The 30 per cent bump in water pricing that will be spread over two years certainly did not endear Singaporean leaders to the populace, but as water scarcity begins to threaten the region, water experts are beseeching Hong Kong as well as other Asian countries to mimic the island nation’s approach.
Singapore’s NEWater – water recycled from the country’s sewage structure – and two desalination plants were established over the past few decades as substitute sources of water in order to safeguard itself against Malaysia’s political dealings using its water supply. Currently, this can reach about 65 per cent of the daily of 1.6-billion-litre demand, its water agency, PUB, said. The price boost will go into new NEWater and desalination plants as well as additional water infrastructure that is predicted to, by 2060, likely accommodate 85 per cent of demand.
Water experts say that a hike in water tariffs can reduce water wastage notably, especially if the pricing structure is judiciously fine-tuned.
“We do need to apply water tariffs to disincenvitise water wastage,” a United Nations Environment Programme (UNEP) spokeswoman said. “In general, appropriately designed fiscal instruments and water pricing principles can create incentives for more efficient water use by reflecting the full costs of water.”
There is proof all around the world that water tariffs “help cut waste, increase efficiency and help to cultivate water resilience,” Ma Jun, director of the Institute of Public and Environmental Affairs and author of the book China’s Water Crisis, confirmed.
However, experts have also warned bureaucracies in developing countries to avoid injuring and outraging vulnerable groups. In Singapore, middle- and lower-income households will be eligible to obtain vouchers to compensate for the rise in water prices.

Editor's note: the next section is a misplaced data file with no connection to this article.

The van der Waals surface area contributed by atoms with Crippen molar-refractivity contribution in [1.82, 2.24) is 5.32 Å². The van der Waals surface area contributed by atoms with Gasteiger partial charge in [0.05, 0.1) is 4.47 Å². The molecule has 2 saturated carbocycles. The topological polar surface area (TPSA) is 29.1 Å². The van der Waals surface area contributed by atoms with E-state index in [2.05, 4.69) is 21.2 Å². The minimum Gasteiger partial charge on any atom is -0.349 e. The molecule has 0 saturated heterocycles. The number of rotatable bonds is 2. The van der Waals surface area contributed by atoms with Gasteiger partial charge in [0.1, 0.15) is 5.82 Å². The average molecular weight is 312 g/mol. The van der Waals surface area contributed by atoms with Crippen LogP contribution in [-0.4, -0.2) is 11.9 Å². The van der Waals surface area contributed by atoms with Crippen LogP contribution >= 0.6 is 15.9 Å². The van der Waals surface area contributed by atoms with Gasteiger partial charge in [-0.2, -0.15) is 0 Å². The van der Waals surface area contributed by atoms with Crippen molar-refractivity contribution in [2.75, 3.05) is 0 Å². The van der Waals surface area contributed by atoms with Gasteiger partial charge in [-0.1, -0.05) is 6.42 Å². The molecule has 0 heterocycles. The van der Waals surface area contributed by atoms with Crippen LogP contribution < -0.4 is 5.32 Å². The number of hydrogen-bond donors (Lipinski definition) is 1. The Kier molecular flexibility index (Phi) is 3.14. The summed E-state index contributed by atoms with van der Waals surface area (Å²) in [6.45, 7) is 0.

“In all cities, but particularly in cities like Jakarta and Kuala Lumpur, we need to ensure that water tariffs do not reduce access by the poor to clean water,” the spokeswoman for the UNEP continued.
The Lion City’s initiative to disincentivise water wastage arrives among growing worries concerning Asia’s freshwater supply. Researchers at the Massachusetts Institute of Technology (MIT) advised that the region’s population growth and economic development might give rise to “serious water shortages” by 2050, and one billion more people than today would be “water stressed.”
Industry professionals have pinpointed Hong Kong as one of the thirstiest major cities in Asia that needs necessary and immediate water management reforms.
Director of the water governance research programme at Hong Kong University Frederick Lee Yok-Shiu stated that water conservation efforts have been impaired by the freeze in tariff rates for the past twenty years “because of politics.”
“On average, taxpayers are subsidising half of each household’s water bill. There is no economic incentive for users to conserve water,” Lee explained to the South China Morning Post. “Asking each household to pay for the full cost of water use will help remind them of the actually value of freshwater.”
An estimated 80 per cent of Hong Kong’s fresh water comes from Guangdong’s Dongjiang River. Nevertheless, according to Lee, it is this cross-border agreement that has given rise to the “perception that the city enjoys an abundant supply of fresh water.” This is a “misplaced belief”, according to Lee, as climate change continues to disturb the water supply in China’s southern region and competition rises as a result.
Bumping up water tariffs in Hong Kong will not be easy. “It’s not easy to get [popular support] for water tariff increases.” Ma exhorted.
Source: South China Morning Post